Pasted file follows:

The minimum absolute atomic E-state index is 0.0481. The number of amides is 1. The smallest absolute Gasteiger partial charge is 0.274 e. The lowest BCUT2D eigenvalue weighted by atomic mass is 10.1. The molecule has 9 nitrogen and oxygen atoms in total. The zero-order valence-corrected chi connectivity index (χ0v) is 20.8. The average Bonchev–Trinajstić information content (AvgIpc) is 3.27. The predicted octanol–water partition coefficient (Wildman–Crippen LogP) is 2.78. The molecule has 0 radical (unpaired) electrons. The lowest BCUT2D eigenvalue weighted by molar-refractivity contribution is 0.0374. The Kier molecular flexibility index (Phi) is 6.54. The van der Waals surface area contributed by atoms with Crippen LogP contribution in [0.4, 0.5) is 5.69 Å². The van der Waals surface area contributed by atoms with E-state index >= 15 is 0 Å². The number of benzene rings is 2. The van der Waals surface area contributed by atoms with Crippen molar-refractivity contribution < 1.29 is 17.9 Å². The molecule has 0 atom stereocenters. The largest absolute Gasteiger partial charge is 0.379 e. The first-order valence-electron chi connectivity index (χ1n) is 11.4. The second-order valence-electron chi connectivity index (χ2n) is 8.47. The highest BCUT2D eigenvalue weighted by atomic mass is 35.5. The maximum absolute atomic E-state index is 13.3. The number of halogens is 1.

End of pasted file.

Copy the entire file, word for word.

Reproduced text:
The minimum absolute atomic E-state index is 0.0481. The number of amides is 1. The smallest absolute Gasteiger partial charge is 0.274 e. The lowest BCUT2D eigenvalue weighted by atomic mass is 10.1. The molecule has 9 nitrogen and oxygen atoms in total. The zero-order valence-corrected chi connectivity index (χ0v) is 20.8. The average Bonchev–Trinajstić information content (AvgIpc) is 3.27. The predicted octanol–water partition coefficient (Wildman–Crippen LogP) is 2.78. The molecule has 0 radical (unpaired) electrons. The lowest BCUT2D eigenvalue weighted by molar-refractivity contribution is 0.0374. The Kier molecular flexibility index (Phi) is 6.54. The van der Waals surface area contributed by atoms with Crippen LogP contribution in [0.4, 0.5) is 5.69 Å². The van der Waals surface area contributed by atoms with E-state index >= 15 is 0 Å². The number of benzene rings is 2. The van der Waals surface area contributed by atoms with Crippen molar-refractivity contribution < 1.29 is 17.9 Å². The molecule has 0 atom stereocenters. The largest absolute Gasteiger partial charge is 0.379 e. The first-order valence-electron chi connectivity index (χ1n) is 11.4. The second-order valence-electron chi connectivity index (χ2n) is 8.47. The highest BCUT2D eigenvalue weighted by atomic mass is 35.5. The maximum absolute atomic E-state index is 13.3. The number of halogens is 1.